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Eat Your Fruits and Veggies

By Charlyn Fargo

For those of us spending more time at home, the refrigerator may be a little too accessible, making it easier to snack a little more often.

Whether we’re working from home or not, what we put into our bodies counts. And the little steps we take – or don’t take – toward healthy eating add up to a journey.

To encourage all of us to take better steps, here’s another reason to turn to fruits and vegetables instead of another chocolate chip cookie or a handful of potato chips. With the fruits and vegetables, you’re adding good nutrients called flavonols.

A new study finds that people who eat or drink more foods with flavonols (an antioxidant found in nearly all fruits, vegetables and tea) may be less likely to develop Alzheimer’s dementia years later. The study was published in the journal Neurology.

So, along with doing that jigsaw puzzle or word search to keep your brain active, consider what you’re eating.

Dr. Thomas Holland, lead researcher at Rush University in Chicago, summarizes that eating more fruits and vegetables and drinking more tea could be an easy way for people to stave off Alzheimer’s dementia. The study involved 921 people with an average age of 81 who had not been diagnosed with Alzheimer’s. The people filled out questionnaires each year on how often they ate certain foods as well as time spent doing other activities. Participants were tested yearly for six years to see whether they had developed Alzheimer’s. Participants were divided into five groups based on how much flavonol they consumed.

The average flavonol intake among American adults is 16 to 20 milligrams per day. In the study, flavonol intake ranged from 5.3 milligrams per day to 15.3 milligrams per day.

The study found those in the highest group were 48% less likely to develop Alzheimer’s than those in the lower group.

The bottom line? While the study doesn’t prove that flavonols directly cause a reduction in disease risk, there’s an association between more fruits and vegetables and less Alzheimer’s risk. That’s enough to convince me to pass on the chips and cookies for more broccoli, Brussels sprouts and beans. And another glass of tea.

Kicking the Sugar Habit

Most of us – despite being around our kitchens more due to this COVID-19 seclusion – are all about trying to break the sugar habit. It’s not that sugar is banned from a healthy diet; it’s just that it’s easy to overdo sugar consumption.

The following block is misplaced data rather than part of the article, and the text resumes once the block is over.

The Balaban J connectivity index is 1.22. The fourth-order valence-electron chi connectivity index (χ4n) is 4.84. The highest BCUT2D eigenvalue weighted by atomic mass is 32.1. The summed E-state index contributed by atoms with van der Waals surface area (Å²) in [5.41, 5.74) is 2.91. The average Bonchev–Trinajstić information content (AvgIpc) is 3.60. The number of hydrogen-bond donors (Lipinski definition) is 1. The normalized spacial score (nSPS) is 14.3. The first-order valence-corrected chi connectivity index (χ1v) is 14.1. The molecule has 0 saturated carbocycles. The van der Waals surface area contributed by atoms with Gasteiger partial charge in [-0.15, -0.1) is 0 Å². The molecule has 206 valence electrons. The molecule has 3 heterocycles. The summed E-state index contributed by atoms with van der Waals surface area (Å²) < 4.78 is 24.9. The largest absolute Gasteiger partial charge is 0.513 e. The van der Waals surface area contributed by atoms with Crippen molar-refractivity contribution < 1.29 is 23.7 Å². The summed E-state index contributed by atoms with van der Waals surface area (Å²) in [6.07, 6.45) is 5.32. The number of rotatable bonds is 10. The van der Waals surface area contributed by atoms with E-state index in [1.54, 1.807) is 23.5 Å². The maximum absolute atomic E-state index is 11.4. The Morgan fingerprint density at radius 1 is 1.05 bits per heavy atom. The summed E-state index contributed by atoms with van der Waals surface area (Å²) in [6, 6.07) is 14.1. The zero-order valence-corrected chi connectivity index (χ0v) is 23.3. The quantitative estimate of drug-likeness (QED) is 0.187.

One of the problems is that sugar wears many disguises on a food label. It can be called honey, coconut sugar, brown sugar, corn syrup, agave, brown rice syrup or maple syrup. Sugar is added to 68% of packaged foods and drinks in the U.S. Being mindful of products that contain sugar – and how that sugar is labeled – is a way to begin reducing your sugar.

Sugar can be in plant-based milks, nut butters, bacon, ketchup and even chicken stock. Naturally occurring sugars in fruit, veggies and even milk typically don’t need to be on your worry list, as they come bundled with nutrients, fiber, vitamins and antioxidants.

It’s the added sugars that are a problem. The U.S. Department of Agriculture recommends limiting added sugars to 10% of your daily calories. For a 1,600-calorie diet, that means no more than 160 calories, or 10 teaspoons from added sugars per day. The American Heart Association recommends even less – 100 calories from added sugar, or 6 teaspoons a day.

How to break the sugar habit?

  • Read ingredient lists, and choose low-sugar options.
  • Reduce your stress. I know it’s hard in times like these, but a workout, walk, hobby or other diversion will be much more helpful than a sugary snack.
  • Get enough sleep. We make much better – and healthier – choices when we’re properly rested.
  • Reduce sugar in baked goods by adding overripe bananas, applesauce or dates instead of sugar.
  • Rather than cutting the acid in a tomato sauce with sugar, try adding grated carrots, butternut squash or sweet potatoes.
  • Replace the sweets in your diet with fruit.
  • Toss fresh or dried fruit into your oatmeal to replace some of the sugar.

Charlyn Fargo is a registered dietitian at Hy-Vee in Springfield, Illinois, and the media representative for the Illinois Academy of Nutrition and Dietetics. For comments or questions, contact her at charfarg@aol.com or follow her on Twitter @NutritionRD.

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